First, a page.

Jennifer - http://hydrangeahippo.com/
Irit - http://iritshalom.blogspot.com/
Gloria - http://www.gloriascraps.blogspot.com/
Cindi - http://www.fatcatcreations.blogspot.com/
Here's a peak at the true colors of the papers in the collection

Wednesday, March 21, 2012

Crafting a Fungus - A Mushroom Tale

This past week was our local elementary school Drama Club presentation of Alice in Wonderland.  The kids did a fantastic job and the teachers who spent countless hours volunteering their time to help them learn their lines, creating costumes and sets, etc. should be very proud of all they accomplished!  While I wasn’t as involved with set and costume design with this year’s play as I was with last year’s Pinocchio, I did get a chance to let my creative muse play a bit by embellishing some maiden’s gowns and making headpieces for them, adding flowers to some rose bush costumes, and giving our table leg costumes a bit of a wood grain. The most challenging assignment I undertook this year was the giant mushroom.  I found out last Monday they needed a very big mushroom for a scene in the play.  It needed to be 3-dimensional, carried by some of the kids onto the stage.  The only problem was the dress rehearsal was Wednesday, and the sets were being delivered on Tuesday.  That gave me one day to create a funky fungus.     As with all crafting experiences, things don’t always go as planned.  The mushroom had 3 incarnations before I reached the final result.  
Failure #1 - Umbrella, extended, stuffed with bags, - too flimsy
Failure #2 - A patio umbrella with fabric sewn on, then stuffed - too heavy.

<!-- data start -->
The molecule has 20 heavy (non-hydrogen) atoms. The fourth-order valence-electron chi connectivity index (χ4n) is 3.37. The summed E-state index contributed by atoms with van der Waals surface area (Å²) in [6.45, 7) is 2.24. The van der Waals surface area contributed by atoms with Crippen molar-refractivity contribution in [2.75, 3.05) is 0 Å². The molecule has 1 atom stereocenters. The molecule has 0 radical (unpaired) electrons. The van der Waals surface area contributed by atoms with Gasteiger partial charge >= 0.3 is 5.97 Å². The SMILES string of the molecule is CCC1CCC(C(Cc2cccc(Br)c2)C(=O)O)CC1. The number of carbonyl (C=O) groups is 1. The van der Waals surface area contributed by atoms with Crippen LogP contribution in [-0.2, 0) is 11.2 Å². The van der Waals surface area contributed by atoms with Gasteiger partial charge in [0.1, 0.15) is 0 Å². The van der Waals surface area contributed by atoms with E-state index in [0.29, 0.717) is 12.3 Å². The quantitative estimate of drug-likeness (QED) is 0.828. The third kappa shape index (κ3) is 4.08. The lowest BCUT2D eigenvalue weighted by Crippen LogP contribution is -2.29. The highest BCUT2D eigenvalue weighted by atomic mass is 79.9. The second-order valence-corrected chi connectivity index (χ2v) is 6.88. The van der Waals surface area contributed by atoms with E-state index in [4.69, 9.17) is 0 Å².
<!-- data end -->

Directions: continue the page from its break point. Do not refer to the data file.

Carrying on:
Almost right - stem complete but still tippy, glittering spots
It was sort of like Goldilocks and the Three Bears instead of Alice in Wonderland.    The first mushroom used an umbrella as the base, with extensions to make it a bit larger.   The plan was to stuff it with empty shopping bags (knocking on my neighbors doors and a trip to the local grocery store’s recycling bin provided what I needed) and cover it with fabric.      Well, it was too small and the umbrella was too flimsy to hold the top in place.  On to plan B.   Out came the patio umbrella.   Large enough - Yes!   I hand stitched the fabric around all the fabric edges of the umbrella, then stuffed it with the bags.  It looked pretty good, but when I tried to lift it I realized it was WAY TOO HEAVY for four children to carry on stage.  Now I had too small, and too heavy, when was I going to find just right?  Okay, time was running out and I still needed to craft the perfect humungous fungus.    Plan C - raid my stash of large sheets of cardboard in the attic, cut an irregular circular base.   Hot glue the fabric to the cardboard, stuffing with the bags.  It even had folds of fabric underneath. The mushroom was coming together, but still needed a stem.  A piece of plastic pvc piping, wrapped in a large sized pool noodle, with strips of fabric hot glued on was the right size, and was sturdy enough.  Then came the question of keeping the top on the base/stem.  I cut out an opening in the center base, and stuffed the stem inside until it supported the top.   In order to ensure the bags could be “fluffed” as necessary to ensure a plump mushroom after transportation, I cut two hand sized holes, one in each side of the top, and then disguised them with colorful spots of card stock.  Additional card stock spots, some embellished with large chunky glitter were applied.   The Mushroom Tale ends with a happy ending - after 7 hours, the humungous fungus fit in well with the other adorable sets on stage.  

Monday, March 12, 2012

Floating Chalk Backgrounds